Tip #2: If you have followed the TT-Net FAQ instructions (step #15) for setting the initial crank shaft position, you’ll see a mention that once the old t-belt is removed the CAM gears will want to rotate (violently) and come to a rest. The ONLY two gears that will want to do this are on the passenger side of the engine and both wanted to turn counter-clockwise about ¼ of a turn. In my situation (which I think is typical) – the exhaust CAM (one on far left) moves as soon as the t-belt is removed. The VTC intake CAM gear didn’t move until I started to put a little tension on the 17mm center bolt to remove it. What’s the good news here? - even if they get away from you and end up “slapping to a rest” there’s nothing to worry about in terms of damage. Many have reported this with NO issues afterward – same story for me!

Tip #3: I’m not a big fan of tensioned gears randomly spinning and possibly catching my fingers or tools – so getting them to rest “nicely” is a good thing! Here are some steps for keeping the drama to a minimum:
- When removing the t-belt from the CAM gears – assume that the passenger side Intake( (VTC) gear will stay put and just worry about the exhaust gear.
- Take a small breaker bar (with 11mm socket) and attach to one of the 4 exhaust sprocket bolts – apply some pressure in the clockwise direction (like trying to tighten the bolt), and ease it to rest.

Here’s the general idea (sorry – accidentally deleted my picture showing the Exhaust sprocket)…

Crank Sprocket Removal: Found out after removal just how rusted the shaft was underneath!

TIP: Naval Jelly works wonders in getting this mess cleaned up. Just apply a little, let it sit for 20 minutes or so and rinse off. Do a second time if needed. Once the rust is all removed, apply some grease to the shaft to protect it – I used anti-seize compound to make sure the gear would easily come off with no drama next time…

As suggested by others on TT.net – there are two ways to deal with a stubborn crank sprocket:

- Use a Dremel cutting wheel to split the gear and work it off.
- Use a steering wheel puller, tap the gear and pull it off.

I decided to go the steering wheel puller route – was a little worried about having a cutting accident that messed up either the crank shaft or the oil pump housing. If I ever have to do this again – I’ll use the cutting wheel and save time.

For the tap and pull method: I used an 8/32 tap and my Dremel tool to drill two 5/8 deep holes. Carefully tapped the holes and then used a boat load of different sized washers to make sure the 3.5 inch x 8/32 bolts wouldn’t slip through the puller arms. My sprocket gear was so rusted – it had to be ratcheted the whole way off via the puller push bolt.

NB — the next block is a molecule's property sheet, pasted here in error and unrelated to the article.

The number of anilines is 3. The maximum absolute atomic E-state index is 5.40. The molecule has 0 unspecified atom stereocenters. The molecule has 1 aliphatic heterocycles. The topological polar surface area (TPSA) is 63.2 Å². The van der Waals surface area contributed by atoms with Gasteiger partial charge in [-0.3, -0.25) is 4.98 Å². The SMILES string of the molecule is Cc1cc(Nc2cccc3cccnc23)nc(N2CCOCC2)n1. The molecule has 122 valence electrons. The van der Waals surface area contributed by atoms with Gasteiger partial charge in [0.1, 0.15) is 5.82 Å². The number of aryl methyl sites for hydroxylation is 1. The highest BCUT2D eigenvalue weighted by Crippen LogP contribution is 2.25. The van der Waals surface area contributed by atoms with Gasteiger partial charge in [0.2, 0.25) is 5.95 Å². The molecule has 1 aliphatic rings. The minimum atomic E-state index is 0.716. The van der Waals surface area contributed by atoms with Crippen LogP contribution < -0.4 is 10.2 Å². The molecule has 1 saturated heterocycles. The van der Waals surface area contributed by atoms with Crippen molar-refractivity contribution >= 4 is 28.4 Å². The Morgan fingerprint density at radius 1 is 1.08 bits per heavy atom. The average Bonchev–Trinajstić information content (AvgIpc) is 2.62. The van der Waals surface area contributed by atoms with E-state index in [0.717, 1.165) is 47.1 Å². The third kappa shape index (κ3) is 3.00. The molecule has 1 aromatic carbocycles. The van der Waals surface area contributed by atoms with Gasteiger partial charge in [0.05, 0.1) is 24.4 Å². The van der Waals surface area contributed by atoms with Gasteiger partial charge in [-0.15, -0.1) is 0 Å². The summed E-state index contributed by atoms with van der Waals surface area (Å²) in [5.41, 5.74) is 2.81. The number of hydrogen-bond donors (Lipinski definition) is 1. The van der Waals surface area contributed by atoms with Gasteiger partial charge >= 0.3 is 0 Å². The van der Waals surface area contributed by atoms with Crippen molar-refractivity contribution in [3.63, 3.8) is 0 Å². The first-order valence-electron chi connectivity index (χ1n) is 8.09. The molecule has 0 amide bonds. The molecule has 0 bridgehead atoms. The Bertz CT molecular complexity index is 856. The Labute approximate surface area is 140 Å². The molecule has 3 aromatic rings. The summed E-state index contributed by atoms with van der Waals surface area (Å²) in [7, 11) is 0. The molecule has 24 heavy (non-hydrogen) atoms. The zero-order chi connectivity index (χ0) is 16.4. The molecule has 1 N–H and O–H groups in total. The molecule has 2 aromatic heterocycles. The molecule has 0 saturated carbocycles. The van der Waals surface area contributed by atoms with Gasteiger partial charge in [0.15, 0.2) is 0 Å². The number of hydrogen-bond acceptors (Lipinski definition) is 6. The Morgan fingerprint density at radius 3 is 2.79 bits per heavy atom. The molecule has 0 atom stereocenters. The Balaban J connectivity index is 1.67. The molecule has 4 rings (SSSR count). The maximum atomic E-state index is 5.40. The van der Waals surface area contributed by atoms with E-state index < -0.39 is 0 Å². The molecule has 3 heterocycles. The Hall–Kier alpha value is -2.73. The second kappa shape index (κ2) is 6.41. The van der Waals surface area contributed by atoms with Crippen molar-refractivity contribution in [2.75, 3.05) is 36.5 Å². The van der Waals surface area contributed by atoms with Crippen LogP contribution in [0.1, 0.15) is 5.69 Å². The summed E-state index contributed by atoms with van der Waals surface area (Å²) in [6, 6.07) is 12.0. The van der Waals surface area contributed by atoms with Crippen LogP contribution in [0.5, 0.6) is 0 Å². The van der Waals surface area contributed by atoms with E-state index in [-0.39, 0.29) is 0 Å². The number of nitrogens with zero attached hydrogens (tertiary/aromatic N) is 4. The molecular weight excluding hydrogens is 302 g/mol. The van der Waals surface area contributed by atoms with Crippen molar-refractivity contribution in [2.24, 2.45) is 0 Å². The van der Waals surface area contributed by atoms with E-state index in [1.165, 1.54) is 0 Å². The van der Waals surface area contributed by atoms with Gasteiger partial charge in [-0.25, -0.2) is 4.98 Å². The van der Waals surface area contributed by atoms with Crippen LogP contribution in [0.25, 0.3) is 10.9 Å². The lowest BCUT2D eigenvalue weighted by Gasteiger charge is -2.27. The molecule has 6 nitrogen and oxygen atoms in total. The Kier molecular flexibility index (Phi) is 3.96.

This portion of the write-up will address issues prepping for the seal installs, removing the old seals as well as removing the crank sprocket. Access to the CAM seals requires removing the Intake and Exhaust CAM Sprockets which for the most part is pretty straightforward – take out the holding bolts and slip the gears off the shafts.

Stubborn VTC Gear: I had no problems with three of the gears – but one of them wouldn’t budge! Tried slipping two large flat screwdrivers down behind and prying but really couldn’t get good leverage. Instead, I used the AutoZone steering wheel puller and did it like this (don’t laugh, was easy to setup – it worked well). It did take a few bolt turns to get the puller to free the gear!

Intake (VTC) Gear CAUTION: – The shafts on both removed VTC sprockets are what comes in contact with the oil seals! Be gentle when removing these gears and use care to not to place the shafts down on gravel or dirt! Find a safe place to store them and rest them on plenty of rags – a fair amount of oil will leak out over time.

Removing the Damned Seals: Before this job – I had never removed an engine seal in my life! I couldn’t find any consistent advice recommending the right seal remover tool for our engines – so I decided that making a custom tool was the best approach. FYI – There are seal pullers available for purchase, but the ones I found really weren’t designed for the tight space issues encountered with the Exhaust and Crank Shaft seals.

This was the custom toolset starting point that I purchased at Home Depot – it came as a 3 pack with a 90 degree pick and two other styles (pack ran around $7 or so) :

Tool Bonus Tip: This toolset 3 pack comes with another pick that works really well on the injector connector spring clips. Take a look at the white square (illustration) on the packaging – see pick on the far left side. Pick tip has two 45 degree bends and the tip-end is swiveled by about 30 degrees. Makes it easy to insert and twist to pry up the connector clips.

I used a Dremel cutting wheel to shorten the 90 degree pick tip size. Be sure to cut the tip on a 45 degree angle rather than flat -- helps later when pushing the tool tip into a seal body.